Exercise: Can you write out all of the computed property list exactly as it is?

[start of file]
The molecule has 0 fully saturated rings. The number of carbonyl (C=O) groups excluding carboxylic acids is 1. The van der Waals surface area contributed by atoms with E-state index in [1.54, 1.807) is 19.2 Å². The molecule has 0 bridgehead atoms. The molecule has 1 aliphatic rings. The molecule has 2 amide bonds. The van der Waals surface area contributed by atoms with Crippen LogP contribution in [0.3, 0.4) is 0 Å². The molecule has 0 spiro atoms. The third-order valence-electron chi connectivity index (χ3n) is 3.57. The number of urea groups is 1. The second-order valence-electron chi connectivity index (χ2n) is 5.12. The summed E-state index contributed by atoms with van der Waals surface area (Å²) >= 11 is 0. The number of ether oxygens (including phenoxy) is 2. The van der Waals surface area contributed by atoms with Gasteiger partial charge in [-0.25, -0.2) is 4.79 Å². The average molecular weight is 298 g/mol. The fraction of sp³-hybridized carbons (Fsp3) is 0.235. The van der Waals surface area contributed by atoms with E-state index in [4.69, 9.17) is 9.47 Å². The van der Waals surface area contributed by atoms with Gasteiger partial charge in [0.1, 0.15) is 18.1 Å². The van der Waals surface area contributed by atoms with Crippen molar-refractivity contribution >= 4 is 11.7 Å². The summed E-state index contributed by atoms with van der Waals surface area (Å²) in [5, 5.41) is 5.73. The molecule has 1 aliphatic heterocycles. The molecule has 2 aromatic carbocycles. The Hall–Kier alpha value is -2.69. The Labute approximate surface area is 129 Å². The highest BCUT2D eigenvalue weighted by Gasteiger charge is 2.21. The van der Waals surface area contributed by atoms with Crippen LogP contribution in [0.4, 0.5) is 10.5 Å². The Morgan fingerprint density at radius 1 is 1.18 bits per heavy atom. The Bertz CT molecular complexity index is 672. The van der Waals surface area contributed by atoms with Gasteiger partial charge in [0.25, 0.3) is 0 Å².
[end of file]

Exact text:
The molecule has 0 fully saturated rings. The number of carbonyl (C=O) groups excluding carboxylic acids is 1. The van der Waals surface area contributed by atoms with E-state index in [1.54, 1.807) is 19.2 Å². The molecule has 0 bridgehead atoms. The molecule has 1 aliphatic rings. The molecule has 2 amide bonds. The van der Waals surface area contributed by atoms with Crippen LogP contribution in [0.3, 0.4) is 0 Å². The molecule has 0 spiro atoms. The third-order valence-electron chi connectivity index (χ3n) is 3.57. The number of urea groups is 1. The second-order valence-electron chi connectivity index (χ2n) is 5.12. The summed E-state index contributed by atoms with van der Waals surface area (Å²) >= 11 is 0. The number of ether oxygens (including phenoxy) is 2. The van der Waals surface area contributed by atoms with Gasteiger partial charge in [-0.25, -0.2) is 4.79 Å². The average molecular weight is 298 g/mol. The fraction of sp³-hybridized carbons (Fsp3) is 0.235. The van der Waals surface area contributed by atoms with E-state index in [4.69, 9.17) is 9.47 Å². The van der Waals surface area contributed by atoms with Gasteiger partial charge in [0.1, 0.15) is 18.1 Å². The van der Waals surface area contributed by atoms with Crippen molar-refractivity contribution >= 4 is 11.7 Å². The summed E-state index contributed by atoms with van der Waals surface area (Å²) in [5, 5.41) is 5.73. The molecule has 1 aliphatic heterocycles. The molecule has 2 aromatic carbocycles. The Hall–Kier alpha value is -2.69. The Labute approximate surface area is 129 Å². The highest BCUT2D eigenvalue weighted by Gasteiger charge is 2.21. The van der Waals surface area contributed by atoms with Crippen LogP contribution in [0.4, 0.5) is 10.5 Å². The Morgan fingerprint density at radius 1 is 1.18 bits per heavy atom. The Bertz CT molecular complexity index is 672. The van der Waals surface area contributed by atoms with Gasteiger partial charge in [0.25, 0.3) is 0 Å².